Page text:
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    Meet the 5 new members of Congress from New England

    Members of Congress take the oath during the start of the 116th Congress and swearing-in ceremony on the floor of the US House of Representatives at the US Capitol on January 3, 2018 in Washington,DC. (Photo by Brendan Smialowski / AFP)BRENDAN SMIALOWSKI/AFP/Getty Images
    BRENDAN SMIALOWSKI/AFP/Getty Images
    Members of Congress took the oath during the start of the 116th Congress and swearing-in ceremony on the floor of the US House of Representatives at the US Capitol on Thursday.

    A new congressional class will be sworn in Thursday, beginning a new era of divided government as Democrats take over the US House of Representatives. Among the group taking the oath of office will be five new House members from New England. (All the US senators up for reelection in the six states won reelection.)

    Here is a quick rundown on the new faces representing the region in Washington:

    Ayanna Pressley
    John Tlumacki/Globe Staff/File 2018
    Ayanna Pressley


     Ayanna Pressley

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    District: Massachusetts Seventh District (Boston, Cambridge, Somerville)

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    Party: Democrat

    Age: 44

    Quick take: Pressley, a Boston city councilor, did something that is never supposed to happen in Massachusetts politics: She took on an incumbent instead of “waiting her turn.” In September, Pressley soundly defeated 10-term US Representative Mike Capuano. Part of her pitch was that she better understood the constituents of the only majority-minority congressional district in New England.

    Of note: She is the first African-American woman to ever be elected to Congress from Massachusetts.

    Lori Trahan
    Jim Davis/Globe Staff/File 2018
    Lori Trahan
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    ■ Lori Trahan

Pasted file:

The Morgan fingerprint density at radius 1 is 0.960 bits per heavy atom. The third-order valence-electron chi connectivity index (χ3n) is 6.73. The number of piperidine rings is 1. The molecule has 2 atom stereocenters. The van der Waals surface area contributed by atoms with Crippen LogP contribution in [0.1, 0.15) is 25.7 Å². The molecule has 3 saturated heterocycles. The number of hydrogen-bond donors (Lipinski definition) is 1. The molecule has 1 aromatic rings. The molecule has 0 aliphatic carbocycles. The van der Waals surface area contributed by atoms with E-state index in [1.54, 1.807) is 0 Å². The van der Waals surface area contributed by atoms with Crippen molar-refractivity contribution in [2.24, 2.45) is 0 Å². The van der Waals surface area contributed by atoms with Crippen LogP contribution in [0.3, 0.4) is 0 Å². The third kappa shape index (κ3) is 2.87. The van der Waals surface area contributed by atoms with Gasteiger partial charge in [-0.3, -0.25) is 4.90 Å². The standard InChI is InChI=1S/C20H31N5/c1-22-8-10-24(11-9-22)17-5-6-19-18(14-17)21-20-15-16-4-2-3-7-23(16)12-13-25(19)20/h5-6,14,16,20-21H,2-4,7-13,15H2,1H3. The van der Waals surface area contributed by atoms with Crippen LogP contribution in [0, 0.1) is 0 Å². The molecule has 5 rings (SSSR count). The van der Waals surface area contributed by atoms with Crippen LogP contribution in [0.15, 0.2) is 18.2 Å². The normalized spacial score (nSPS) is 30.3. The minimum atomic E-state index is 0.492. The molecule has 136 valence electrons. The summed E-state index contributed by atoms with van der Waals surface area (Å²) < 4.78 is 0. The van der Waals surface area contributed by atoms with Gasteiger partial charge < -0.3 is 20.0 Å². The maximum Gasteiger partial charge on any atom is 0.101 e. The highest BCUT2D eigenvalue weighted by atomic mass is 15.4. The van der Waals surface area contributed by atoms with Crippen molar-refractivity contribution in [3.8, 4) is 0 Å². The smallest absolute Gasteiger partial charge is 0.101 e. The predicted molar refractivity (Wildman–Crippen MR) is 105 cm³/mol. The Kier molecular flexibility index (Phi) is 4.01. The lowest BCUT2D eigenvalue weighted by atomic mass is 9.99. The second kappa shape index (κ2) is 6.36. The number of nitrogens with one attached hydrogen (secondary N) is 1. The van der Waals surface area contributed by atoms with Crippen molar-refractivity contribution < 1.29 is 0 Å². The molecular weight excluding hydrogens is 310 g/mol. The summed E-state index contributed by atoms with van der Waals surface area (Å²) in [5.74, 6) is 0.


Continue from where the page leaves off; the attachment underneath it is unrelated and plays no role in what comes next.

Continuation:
District: Massachusetts Third District (Lowell, Lawrence, Haverhill)

    Party: Democrat

    Age: 45

    Quick take: Trahan, of Westford, made it out of a very crowded Democratic primary (surviving a recount no less) to replace Niki Tsongas, a Lowell Democrat, who was retiring. Trahan knows a thing or two about the job. She once served as chief of staff to Marty Meehan, who held this congressional seat before Tsongas.

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    Of note: She went to Georgetown University on a volleyball scholarship.

    Chris Pappas
    Cheryl Senter/Associated Press/File 2018
    Chris Pappas


    ■ Chris Pappas

    District: New Hampshire First District (Manchester, Portsmouth, Laconia)

    Party: Democrat

    Age: 38

    Quick take: Pappas won a crowded Democratic primary to replace retiring Democrat Carol Shea-Porter. He represents the swingiest swing district in the country, given how it has bounced back and forth between parties in the last dozen years. Prior to running for Congress, he was a state representative and an executive councilor, where he represented a fifth of the state. He runs the family restaurant, the Puritan, in Manchester, home of chicken tenders known around the state.

    Of note: He is the first openly gay member to ever be elected to Congress from New Hampshire.

    Jared Golden
    Joel Page/Associated Press/File 2018
    Jared Golden


     Jared Golden

    District: Maine’s Second Congressional District (Lewiston, Bangor, Augusta)

    Party: Democrat

    Age: 36

    Quick take: Golden ousted the only Republican US House member in all of New England. A leader in the state House, a Marine, and a former staffer for Republican US Senator Susan Collins, Golden ran as a moderate and still vows that he will not support Nancy Pelosi for House speaker, even though she doesn’t face competition.

    Of note: He is the first US House member in history to be elected by a process of ranked-choice voting.

    Jahana Hayes.
    John Voorhees III/Hearst Connecticut Media via AP
    Jahana Hayes.


     Jahana Hayes

    District: Connecticut Fifth District (Meriden, New Britain, Danbury)

    Party: Democrat

    Age: 45

    Quick take: Hayes was honored by President Obama as the national Teacher of the Year. She used that background — and her own up-from-the-bootstraps beginning — to win a highly contested Democratic primary to replace retiring Democrat Elizabeth Etsy.

    Of note: She is the first African-American woman to ever be elected to Congress from Connecticut.